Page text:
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Economic Modeling of Climate Risks


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Climate change is a subject that has been largely addressed from both macroeconomic and energetic standpoints. Integration of climate variables and natural capital into the traditional economic framework can appear conflicting with the notion of infinitely growing economies exploiting finite resources, which questions the sustainability of neoclassic economic growth models. Moreover, the temporal dimension is of paramount importance and the integration of inter-temporal utility is not a trivial issue. The construction of complex general equilibrium models is a way to model the response of economic systems to shocks.

Their use is somewhat limited because of their lack of transparency, computational scaling issues and non-equal attitudes toward uncertainty. If they are properly calibrated to model scenarios of interest, these models can however constitute an additional module for assisting short- and medium-term decisions. The dynamic integrated climate economy (DICE) seminal model of William Nordhaus allows to set an optimal global control trajectory with respect to a set of constraints and assumptions. Similar and more sophisticated macroeconomic models can provide the optimal allocation with respect to long-term constraints. The complexity of the academic literature might have clouded a rather simple question. Will we efficiently reduce the negatives implied by our economic activity or face the consequences? Consequently, the two aspects an investor wishes to assess is to what extent his portfolio contributes to the reduction of social and environmental negatives, and how it contributes to the improvement of global resiliency. The first dimension can be approached with integrated assessment models (IAMs) similar to the DICE, with clear and fair expression of trajectories required from each sector and region.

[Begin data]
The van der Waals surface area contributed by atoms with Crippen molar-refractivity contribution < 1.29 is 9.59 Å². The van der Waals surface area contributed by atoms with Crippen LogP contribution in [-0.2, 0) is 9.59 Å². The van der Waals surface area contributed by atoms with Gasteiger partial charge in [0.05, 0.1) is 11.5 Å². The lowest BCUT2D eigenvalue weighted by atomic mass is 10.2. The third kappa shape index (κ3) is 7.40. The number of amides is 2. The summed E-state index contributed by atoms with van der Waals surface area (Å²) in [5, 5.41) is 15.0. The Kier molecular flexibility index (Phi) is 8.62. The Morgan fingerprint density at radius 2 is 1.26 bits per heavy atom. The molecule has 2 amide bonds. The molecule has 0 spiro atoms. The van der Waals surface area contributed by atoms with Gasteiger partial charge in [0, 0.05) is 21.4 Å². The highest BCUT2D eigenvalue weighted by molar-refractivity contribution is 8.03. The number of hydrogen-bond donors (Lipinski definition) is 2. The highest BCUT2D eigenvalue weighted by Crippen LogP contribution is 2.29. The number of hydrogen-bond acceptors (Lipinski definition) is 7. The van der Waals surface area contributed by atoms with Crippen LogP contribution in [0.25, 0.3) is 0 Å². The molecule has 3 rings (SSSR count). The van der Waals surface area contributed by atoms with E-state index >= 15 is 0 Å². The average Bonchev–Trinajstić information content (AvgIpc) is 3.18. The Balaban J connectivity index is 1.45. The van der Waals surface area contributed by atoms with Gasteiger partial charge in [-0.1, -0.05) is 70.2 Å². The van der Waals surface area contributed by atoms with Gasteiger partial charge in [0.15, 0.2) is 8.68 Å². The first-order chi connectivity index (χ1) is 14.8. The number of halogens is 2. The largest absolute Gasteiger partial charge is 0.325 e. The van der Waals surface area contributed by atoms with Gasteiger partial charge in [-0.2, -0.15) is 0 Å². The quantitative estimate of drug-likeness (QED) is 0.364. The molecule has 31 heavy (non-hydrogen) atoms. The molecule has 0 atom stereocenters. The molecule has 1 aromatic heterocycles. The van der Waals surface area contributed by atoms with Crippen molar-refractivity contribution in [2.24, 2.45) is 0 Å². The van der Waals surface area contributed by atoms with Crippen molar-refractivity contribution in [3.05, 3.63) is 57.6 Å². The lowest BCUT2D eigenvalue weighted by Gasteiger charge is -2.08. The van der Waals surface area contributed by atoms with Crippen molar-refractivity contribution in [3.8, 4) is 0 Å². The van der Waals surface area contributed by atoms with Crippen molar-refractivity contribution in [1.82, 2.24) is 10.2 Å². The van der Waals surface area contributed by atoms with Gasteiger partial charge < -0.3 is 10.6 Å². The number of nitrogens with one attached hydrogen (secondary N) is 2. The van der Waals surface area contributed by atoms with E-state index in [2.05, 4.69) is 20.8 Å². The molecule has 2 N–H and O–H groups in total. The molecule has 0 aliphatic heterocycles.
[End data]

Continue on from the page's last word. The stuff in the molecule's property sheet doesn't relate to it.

The remaining pitfalls are to set commonly accepted abatement cost curves and to obtain full disclosure of the research and development investment dedicated to climate change and to set issuer-specific deviation from the optimal path. Similarly, commonly accepted accounting techniques are required to meet this goal. Regarding the second dimension and the question of adaptation, there is a lack of behavioral modeling and indicators of the resiliency dimension where huge uncertainty remains and will not be dealt without the consideration of the social dimension.

LE GUENEDAL Theo , Quantitative Research

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